Cuddymoss: A House for a Bird Watcher
A dwelling house, located within and around a stone and brick ruin in the Ayrshire landscape. The project was conceived as a ‘building within a ruin’, and consists of a quiet, honest, and restrained intervention, extension, and outbuilding.
When we carried out our first site visit to Cuddymoss with our client, only four external stone walls, a concrete slab, two brick walls for separating cattle and a single internal stone wall remained. The roof had collapsed in several years before and the interior of the ruin was full of debris. The ruin had existed for over two hundred years, it would have provided shelter for people in one end of the building and animals in the other. It had most recently been used as a cow byre.
Every part of the existing ruin was measured and documented. A set of drawings and diagrams were produced illustrating the evolution of the structure from its original condition in the early 1800’s, through several iterations, until the most recent structural alterations incorporating Ayrshire brick.
A concept of an ‘intervention within the ruin’ was developed. This explored inserting a timber frame building within the existing stone structure, allowing the windows to be set back from the original stone openings, creating deep reveals, and visually creating two entities – the new and the old.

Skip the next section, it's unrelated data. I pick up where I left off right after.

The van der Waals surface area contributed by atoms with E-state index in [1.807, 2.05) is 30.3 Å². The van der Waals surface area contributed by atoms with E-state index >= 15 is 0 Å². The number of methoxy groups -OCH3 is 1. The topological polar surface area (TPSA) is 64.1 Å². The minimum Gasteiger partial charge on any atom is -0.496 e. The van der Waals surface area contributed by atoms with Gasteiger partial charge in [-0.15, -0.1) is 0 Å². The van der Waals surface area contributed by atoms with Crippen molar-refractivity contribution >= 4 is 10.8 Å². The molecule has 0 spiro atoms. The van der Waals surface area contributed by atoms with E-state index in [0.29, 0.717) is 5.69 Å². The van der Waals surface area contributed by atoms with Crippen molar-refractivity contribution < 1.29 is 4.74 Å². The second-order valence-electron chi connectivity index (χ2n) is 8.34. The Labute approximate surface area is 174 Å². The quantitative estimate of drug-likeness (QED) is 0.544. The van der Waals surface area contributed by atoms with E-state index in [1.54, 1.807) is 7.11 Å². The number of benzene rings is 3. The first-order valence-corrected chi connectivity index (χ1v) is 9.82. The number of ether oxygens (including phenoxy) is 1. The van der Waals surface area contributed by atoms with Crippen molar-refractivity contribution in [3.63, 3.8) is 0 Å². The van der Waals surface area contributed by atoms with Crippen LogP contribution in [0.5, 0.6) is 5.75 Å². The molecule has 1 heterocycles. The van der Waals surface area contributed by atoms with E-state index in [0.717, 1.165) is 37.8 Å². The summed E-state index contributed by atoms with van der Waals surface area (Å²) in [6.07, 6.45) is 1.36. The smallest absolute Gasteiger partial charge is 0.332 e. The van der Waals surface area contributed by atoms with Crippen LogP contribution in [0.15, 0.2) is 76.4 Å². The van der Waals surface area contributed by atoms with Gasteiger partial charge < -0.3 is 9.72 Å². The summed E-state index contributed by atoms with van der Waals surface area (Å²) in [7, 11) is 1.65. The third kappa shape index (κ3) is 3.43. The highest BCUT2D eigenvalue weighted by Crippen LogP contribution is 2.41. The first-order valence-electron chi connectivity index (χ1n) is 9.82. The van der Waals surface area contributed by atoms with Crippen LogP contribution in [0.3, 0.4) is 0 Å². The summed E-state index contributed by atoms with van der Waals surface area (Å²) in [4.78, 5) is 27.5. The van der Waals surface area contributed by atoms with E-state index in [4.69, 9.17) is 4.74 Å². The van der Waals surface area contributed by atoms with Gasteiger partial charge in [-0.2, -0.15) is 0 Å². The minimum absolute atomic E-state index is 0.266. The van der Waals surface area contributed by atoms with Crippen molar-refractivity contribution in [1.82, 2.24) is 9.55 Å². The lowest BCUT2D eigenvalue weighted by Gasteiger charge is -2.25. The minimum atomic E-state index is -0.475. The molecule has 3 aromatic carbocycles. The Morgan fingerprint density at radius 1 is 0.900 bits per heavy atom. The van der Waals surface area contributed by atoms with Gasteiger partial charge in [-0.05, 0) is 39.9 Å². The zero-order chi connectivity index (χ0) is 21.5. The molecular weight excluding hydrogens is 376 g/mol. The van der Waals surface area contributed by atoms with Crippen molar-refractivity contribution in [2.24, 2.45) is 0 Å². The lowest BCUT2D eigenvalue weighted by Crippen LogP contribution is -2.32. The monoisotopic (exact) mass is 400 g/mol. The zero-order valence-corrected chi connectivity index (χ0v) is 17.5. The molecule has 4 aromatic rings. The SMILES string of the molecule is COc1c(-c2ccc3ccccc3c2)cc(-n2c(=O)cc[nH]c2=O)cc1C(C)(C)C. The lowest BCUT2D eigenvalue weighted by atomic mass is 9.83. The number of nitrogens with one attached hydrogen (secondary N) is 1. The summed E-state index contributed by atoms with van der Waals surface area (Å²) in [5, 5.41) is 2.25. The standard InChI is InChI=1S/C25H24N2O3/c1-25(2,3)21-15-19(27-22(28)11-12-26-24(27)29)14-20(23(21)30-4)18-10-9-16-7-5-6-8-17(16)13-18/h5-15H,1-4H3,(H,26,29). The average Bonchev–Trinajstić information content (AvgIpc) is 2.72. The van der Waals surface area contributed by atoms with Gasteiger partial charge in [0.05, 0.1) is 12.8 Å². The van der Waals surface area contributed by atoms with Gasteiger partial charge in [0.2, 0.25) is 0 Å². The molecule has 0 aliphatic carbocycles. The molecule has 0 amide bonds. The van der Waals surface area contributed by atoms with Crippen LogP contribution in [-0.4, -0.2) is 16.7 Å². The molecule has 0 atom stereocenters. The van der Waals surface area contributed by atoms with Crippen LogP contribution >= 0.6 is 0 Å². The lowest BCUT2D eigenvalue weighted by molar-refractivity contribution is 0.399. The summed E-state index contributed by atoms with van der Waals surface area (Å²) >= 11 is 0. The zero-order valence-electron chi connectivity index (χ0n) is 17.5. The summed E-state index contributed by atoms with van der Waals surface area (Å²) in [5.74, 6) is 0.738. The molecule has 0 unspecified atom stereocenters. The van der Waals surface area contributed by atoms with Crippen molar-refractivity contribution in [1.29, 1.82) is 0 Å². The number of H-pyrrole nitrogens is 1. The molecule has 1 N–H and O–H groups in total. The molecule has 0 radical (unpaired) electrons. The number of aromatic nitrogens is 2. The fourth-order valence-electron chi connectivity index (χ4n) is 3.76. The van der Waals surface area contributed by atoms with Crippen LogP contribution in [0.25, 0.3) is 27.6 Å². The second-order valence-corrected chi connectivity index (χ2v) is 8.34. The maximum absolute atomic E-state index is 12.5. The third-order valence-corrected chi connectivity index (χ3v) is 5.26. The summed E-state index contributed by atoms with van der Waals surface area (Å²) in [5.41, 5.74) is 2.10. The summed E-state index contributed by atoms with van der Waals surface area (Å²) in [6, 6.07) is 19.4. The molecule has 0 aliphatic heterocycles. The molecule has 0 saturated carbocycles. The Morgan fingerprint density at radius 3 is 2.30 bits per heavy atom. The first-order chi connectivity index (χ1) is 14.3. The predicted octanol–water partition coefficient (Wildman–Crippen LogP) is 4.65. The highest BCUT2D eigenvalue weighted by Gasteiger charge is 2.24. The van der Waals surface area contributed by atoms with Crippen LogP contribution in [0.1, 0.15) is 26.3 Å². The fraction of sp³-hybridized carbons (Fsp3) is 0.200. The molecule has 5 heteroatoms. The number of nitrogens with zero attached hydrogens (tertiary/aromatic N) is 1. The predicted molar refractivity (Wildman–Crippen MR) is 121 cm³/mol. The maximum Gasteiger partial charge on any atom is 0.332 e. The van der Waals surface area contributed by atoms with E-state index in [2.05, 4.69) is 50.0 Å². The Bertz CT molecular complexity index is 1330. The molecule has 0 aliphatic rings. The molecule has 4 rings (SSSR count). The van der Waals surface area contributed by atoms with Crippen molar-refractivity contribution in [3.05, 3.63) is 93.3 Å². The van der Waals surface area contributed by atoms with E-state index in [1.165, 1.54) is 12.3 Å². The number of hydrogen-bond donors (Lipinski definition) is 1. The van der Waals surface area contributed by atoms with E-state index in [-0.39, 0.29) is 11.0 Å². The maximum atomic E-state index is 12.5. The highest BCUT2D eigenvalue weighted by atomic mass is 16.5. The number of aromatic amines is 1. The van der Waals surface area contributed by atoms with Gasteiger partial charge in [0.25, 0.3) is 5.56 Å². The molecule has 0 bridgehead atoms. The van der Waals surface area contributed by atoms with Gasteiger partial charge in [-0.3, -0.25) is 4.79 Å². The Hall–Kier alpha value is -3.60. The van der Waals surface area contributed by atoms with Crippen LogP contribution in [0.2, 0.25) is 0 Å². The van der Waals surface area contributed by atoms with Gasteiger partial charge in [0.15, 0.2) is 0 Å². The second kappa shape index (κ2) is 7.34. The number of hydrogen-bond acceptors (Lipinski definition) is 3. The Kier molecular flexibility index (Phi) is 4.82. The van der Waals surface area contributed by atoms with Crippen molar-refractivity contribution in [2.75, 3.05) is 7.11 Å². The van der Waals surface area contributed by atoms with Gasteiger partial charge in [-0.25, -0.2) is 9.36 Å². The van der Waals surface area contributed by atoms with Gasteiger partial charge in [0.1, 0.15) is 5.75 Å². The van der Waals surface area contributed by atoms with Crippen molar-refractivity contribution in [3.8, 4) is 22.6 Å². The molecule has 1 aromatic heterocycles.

Existing ‘infilled openings’ were re-opened, with only one new opening being formed and located in the front elevation with a thin aluminium projecting frame and frameless glass. The stone and brick elevations were gently re-pointed and repaired.
A second building form is located perpendicular to the existing ruin. A retaining wall was introduced along the east elevation, nestling the building into the landscape.
A simple glass link, routed into the stone wall creates a very simple connection between the new building and the stone ruin. Providing a pause space and a point to view both the external walls and the wider Ayrshire landscape.
A utilitarian outbuilding located to the east of the site completes the cluster.
A ground source heat pump and MVHR are employed for heating and ventilation, and water is supplied via a private borehole. A fabric first approach was followed to produce a well insulated building with triple glazed windows throughout.
Photographs: David Barbour
Area 170sqm・ Completion: Staged completion・ Client: Private
RIAS Award for Architecture 2023 – Shortlisted (under consideration)
GIA Design Residential Award 2022
GIA Design Sustainability Award 2022 – Finalist